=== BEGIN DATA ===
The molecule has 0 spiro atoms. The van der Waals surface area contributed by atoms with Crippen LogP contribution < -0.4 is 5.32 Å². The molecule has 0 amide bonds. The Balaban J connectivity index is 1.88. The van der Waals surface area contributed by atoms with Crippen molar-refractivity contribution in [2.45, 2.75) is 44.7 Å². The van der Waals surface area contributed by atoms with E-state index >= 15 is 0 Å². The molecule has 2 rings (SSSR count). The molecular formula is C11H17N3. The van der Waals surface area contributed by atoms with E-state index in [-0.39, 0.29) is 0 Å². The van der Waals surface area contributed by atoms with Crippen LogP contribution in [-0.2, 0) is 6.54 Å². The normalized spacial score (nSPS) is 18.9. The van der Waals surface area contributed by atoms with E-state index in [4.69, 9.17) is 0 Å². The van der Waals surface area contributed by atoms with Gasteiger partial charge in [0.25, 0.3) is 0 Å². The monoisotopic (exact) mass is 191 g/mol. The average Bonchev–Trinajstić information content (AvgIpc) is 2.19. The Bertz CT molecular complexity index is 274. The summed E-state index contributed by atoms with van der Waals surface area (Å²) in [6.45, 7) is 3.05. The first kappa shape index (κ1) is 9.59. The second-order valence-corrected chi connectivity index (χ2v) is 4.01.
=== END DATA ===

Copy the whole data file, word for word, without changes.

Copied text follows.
The molecule has 0 spiro atoms. The van der Waals surface area contributed by atoms with Crippen LogP contribution < -0.4 is 5.32 Å². The molecule has 0 amide bonds. The Balaban J connectivity index is 1.88. The van der Waals surface area contributed by atoms with Crippen molar-refractivity contribution in [2.45, 2.75) is 44.7 Å². The van der Waals surface area contributed by atoms with E-state index >= 15 is 0 Å². The molecule has 2 rings (SSSR count). The molecular formula is C11H17N3. The van der Waals surface area contributed by atoms with E-state index in [-0.39, 0.29) is 0 Å². The van der Waals surface area contributed by atoms with Crippen LogP contribution in [-0.2, 0) is 6.54 Å². The normalized spacial score (nSPS) is 18.9. The van der Waals surface area contributed by atoms with E-state index in [4.69, 9.17) is 0 Å². The van der Waals surface area contributed by atoms with Gasteiger partial charge in [0.25, 0.3) is 0 Å². The monoisotopic (exact) mass is 191 g/mol. The average Bonchev–Trinajstić information content (AvgIpc) is 2.19. The Bertz CT molecular complexity index is 274. The summed E-state index contributed by atoms with van der Waals surface area (Å²) in [6.45, 7) is 3.05. The first kappa shape index (κ1) is 9.59. The second-order valence-corrected chi connectivity index (χ2v) is 4.01.